UU Fellowship of Clemson
A Lasting Tribute
The UUFC Memorial Garden is a simple, dignified meditation garden set aside as a place where cremated remains (cremains) may be placed directly into the earth, where people may gather for reflection, prayer, or meditation, and where the church community may gather or host occasions for fellowship or celebration.
The Memorial Garden’s location was chosen to provide a private place for meditation amid the beauty of nature from which one can see the sanctuary, symbolizing connectedness with the Fellowship past and present. The children’s playground is adjacent, reminding one of continuing life, excitement, joy, and hope for the future.
Guidelines For Use
The Memorial Garden can be used to deposit the cremains of a current Member or Friend of the Fellowship (as defined by the Bylaws) or of a former Member or Friend. In addition, a child, spouse, or life partner of a Member or Friend or of a former Member or Friend can be interred. Questions of eligibility will be referred to the Board of Trustees.
The interment ceremony will be conducted by the Fellowship minister or other designated official.
The Memorial Garden may be used for ceremonies other than memorial services. Weddings and other ceremonies or celebrations can be arranged by completing a form provided by the Fellowship Office Administrator. If a wood or charcoal fire will be included in such ceremonies, it can be set at the Gathering Circle but must be contained in a fire pan or brazier and may not be burned directly on the pavement or the ground.
Cremains are scattered on the ground and covered with mulch. No urns or containers are to be buried. The Committee prepares the interment site, but the deceased’s loved ones may participate in the burial.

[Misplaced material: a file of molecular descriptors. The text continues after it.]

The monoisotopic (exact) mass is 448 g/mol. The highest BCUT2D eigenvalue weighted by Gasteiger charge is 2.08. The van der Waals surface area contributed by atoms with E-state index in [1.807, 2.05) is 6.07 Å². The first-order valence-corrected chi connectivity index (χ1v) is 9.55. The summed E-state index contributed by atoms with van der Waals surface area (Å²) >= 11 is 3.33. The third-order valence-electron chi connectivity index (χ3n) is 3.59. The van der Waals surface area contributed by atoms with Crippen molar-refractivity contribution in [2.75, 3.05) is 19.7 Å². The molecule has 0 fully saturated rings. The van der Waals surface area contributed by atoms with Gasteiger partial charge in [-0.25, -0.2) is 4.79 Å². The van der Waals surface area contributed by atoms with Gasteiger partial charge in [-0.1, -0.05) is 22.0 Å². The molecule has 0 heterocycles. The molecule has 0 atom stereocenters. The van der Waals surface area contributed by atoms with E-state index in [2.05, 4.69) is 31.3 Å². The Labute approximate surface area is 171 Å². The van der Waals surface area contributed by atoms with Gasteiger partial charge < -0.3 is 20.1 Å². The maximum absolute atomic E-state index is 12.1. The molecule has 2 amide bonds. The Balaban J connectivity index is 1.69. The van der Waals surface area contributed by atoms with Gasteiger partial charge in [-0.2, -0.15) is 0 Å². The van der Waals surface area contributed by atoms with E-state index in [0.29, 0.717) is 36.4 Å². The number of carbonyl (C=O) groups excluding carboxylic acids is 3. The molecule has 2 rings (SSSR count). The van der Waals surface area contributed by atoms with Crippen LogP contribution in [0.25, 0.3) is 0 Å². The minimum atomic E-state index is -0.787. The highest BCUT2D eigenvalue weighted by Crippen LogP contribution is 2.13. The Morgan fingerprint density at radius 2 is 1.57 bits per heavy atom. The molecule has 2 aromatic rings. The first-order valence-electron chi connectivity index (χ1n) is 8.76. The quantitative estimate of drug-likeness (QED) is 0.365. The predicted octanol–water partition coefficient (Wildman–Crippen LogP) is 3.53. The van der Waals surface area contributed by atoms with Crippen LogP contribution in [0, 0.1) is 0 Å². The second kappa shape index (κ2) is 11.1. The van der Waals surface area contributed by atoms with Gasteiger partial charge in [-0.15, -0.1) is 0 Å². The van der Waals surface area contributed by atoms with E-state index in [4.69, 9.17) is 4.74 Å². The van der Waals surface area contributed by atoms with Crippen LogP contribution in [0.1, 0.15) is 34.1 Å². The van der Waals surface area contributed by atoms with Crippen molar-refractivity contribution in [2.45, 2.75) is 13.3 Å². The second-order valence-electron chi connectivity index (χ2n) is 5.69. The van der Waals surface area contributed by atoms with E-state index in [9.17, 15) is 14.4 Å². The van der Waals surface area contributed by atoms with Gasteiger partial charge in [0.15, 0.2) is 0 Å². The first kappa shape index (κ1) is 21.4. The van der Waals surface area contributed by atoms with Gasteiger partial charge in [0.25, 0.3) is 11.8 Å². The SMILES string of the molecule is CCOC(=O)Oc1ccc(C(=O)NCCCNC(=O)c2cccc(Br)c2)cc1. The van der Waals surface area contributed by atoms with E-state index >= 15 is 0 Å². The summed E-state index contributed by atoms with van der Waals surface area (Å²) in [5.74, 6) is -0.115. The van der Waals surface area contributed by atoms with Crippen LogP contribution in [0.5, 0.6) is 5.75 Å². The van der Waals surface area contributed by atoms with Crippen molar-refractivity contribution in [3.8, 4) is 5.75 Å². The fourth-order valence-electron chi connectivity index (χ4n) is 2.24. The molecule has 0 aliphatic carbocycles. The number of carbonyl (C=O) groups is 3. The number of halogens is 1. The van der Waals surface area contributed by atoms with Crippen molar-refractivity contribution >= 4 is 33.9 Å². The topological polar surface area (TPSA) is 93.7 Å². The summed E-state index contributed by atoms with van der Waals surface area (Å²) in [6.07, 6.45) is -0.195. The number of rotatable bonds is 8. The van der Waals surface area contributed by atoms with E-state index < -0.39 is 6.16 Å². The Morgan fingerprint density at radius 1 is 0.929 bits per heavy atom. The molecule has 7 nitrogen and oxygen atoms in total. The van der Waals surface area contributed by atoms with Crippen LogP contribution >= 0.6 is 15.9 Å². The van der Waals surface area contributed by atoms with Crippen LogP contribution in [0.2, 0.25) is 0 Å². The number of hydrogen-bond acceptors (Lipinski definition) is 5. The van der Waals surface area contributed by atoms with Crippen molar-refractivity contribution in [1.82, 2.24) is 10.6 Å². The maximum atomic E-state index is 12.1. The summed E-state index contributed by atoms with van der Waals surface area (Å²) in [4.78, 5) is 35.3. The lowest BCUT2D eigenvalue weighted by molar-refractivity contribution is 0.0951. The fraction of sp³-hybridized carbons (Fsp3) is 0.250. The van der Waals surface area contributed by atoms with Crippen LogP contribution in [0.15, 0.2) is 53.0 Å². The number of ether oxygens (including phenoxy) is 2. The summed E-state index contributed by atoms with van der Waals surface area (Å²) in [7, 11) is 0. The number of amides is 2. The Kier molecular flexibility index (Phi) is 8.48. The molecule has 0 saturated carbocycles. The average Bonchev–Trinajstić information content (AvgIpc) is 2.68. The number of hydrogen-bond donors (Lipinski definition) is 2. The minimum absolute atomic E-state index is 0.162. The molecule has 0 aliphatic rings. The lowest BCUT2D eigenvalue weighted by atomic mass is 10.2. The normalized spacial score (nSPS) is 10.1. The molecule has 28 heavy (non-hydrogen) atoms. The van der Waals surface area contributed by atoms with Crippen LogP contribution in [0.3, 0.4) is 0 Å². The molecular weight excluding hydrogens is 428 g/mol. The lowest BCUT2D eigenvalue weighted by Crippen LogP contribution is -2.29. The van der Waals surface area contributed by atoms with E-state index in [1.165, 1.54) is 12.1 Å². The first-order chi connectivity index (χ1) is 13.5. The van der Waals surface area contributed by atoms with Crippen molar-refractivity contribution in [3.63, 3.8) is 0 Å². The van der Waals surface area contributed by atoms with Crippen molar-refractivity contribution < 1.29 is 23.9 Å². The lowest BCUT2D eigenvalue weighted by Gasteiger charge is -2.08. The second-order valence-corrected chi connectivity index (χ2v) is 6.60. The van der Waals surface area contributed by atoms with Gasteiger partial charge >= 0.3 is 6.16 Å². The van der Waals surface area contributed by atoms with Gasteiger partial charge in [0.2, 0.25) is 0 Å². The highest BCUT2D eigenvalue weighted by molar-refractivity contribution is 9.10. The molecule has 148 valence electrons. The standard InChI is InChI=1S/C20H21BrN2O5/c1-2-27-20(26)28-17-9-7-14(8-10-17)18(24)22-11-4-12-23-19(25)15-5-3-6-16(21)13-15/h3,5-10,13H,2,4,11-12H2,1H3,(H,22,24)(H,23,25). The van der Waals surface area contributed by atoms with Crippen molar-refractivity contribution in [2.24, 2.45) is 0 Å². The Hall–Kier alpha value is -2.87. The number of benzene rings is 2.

The burial sites will be located next to the pathway in the woodland area and will be marked by a memorial brick inscribed with the interred person’s name, birth and death dates. No grave stones, flower arrangements, plants or other decorations will be placed at interment sites. A small brass plate engraved with the interred person’s name, birth and death dates will be added to the Memorial Plaque located in the sanctuary. If a deceased person is buried elsewhere, a plate may be placed on a separate plaque, if desired, but no memorial brick will be placed in the interment area of the Garden.
For interment, a charge of $300 will be made to pay for an engraved memorial brick for the Garden and a plate for the plaque in the sanctuary and to help with the cost of maintaining the Memorial Garden. The amount of the fee may be changed by the Memorial Garden Committee as necessary, with approval from the Board of Trustees. If the deceased is buried elsewhere, $100 will be charged to pay for a plate on a separate plaque.
Receipts from fees will be held in a separate fund, to be administered by the Memorial Garden Committee, with annual reporting of the fund to the Board of Trustees and the congregation at the Annual Meeting. Fees will be used to cover the cost of bricks and name plates, with additional revenues directed into the fund. Money from the fund will also be used for costs incidental to the Garden, such as development and capital expenditures required and perpetual maintenance and care.
The dignity, appearance, and physical integrity of the Memorial Garden will be maintained by the Memorial Garden Committee. The Committee will consist of a Chair, representatives of the Grounds, Caring, and Finance Committees, and any number of other interested members.
The long term location and status of the Unitarian Universalist Fellowship of Clemson is, of course, unknown with the passing of generations. Because of this, the perpetuity of the Memorial Garden cannot be guaranteed absolutely. However, since perpetuity is the intention, there is a moral obligation to maintain the Garden for the purpose intended for as long as possible.